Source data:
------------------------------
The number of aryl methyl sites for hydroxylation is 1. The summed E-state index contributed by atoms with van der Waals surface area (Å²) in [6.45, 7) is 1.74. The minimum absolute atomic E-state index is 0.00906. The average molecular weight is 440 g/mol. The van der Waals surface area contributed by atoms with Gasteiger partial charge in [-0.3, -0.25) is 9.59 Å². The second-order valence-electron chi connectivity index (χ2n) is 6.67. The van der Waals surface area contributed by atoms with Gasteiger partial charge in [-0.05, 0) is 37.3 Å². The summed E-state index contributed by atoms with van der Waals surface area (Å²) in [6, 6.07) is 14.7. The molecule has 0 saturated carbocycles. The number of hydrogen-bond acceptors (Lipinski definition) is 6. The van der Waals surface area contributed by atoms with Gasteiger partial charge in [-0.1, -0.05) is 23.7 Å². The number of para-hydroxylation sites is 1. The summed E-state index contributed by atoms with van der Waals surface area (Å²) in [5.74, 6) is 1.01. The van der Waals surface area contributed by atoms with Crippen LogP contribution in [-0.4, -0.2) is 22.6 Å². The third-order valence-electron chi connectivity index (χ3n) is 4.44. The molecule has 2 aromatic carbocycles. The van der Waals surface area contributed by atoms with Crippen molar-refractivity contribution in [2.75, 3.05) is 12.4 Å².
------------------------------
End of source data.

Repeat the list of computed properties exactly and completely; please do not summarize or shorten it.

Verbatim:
The number of aryl methyl sites for hydroxylation is 1. The summed E-state index contributed by atoms with van der Waals surface area (Å²) in [6.45, 7) is 1.74. The minimum absolute atomic E-state index is 0.00906. The average molecular weight is 440 g/mol. The van der Waals surface area contributed by atoms with Gasteiger partial charge in [-0.3, -0.25) is 9.59 Å². The second-order valence-electron chi connectivity index (χ2n) is 6.67. The van der Waals surface area contributed by atoms with Gasteiger partial charge in [-0.05, 0) is 37.3 Å². The summed E-state index contributed by atoms with van der Waals surface area (Å²) in [6, 6.07) is 14.7. The molecule has 0 saturated carbocycles. The number of hydrogen-bond acceptors (Lipinski definition) is 6. The van der Waals surface area contributed by atoms with Gasteiger partial charge in [-0.1, -0.05) is 23.7 Å². The number of para-hydroxylation sites is 1. The summed E-state index contributed by atoms with van der Waals surface area (Å²) in [5.74, 6) is 1.01. The van der Waals surface area contributed by atoms with Crippen LogP contribution in [-0.4, -0.2) is 22.6 Å². The third-order valence-electron chi connectivity index (χ3n) is 4.44. The molecule has 2 aromatic carbocycles. The van der Waals surface area contributed by atoms with Crippen molar-refractivity contribution in [2.75, 3.05) is 12.4 Å².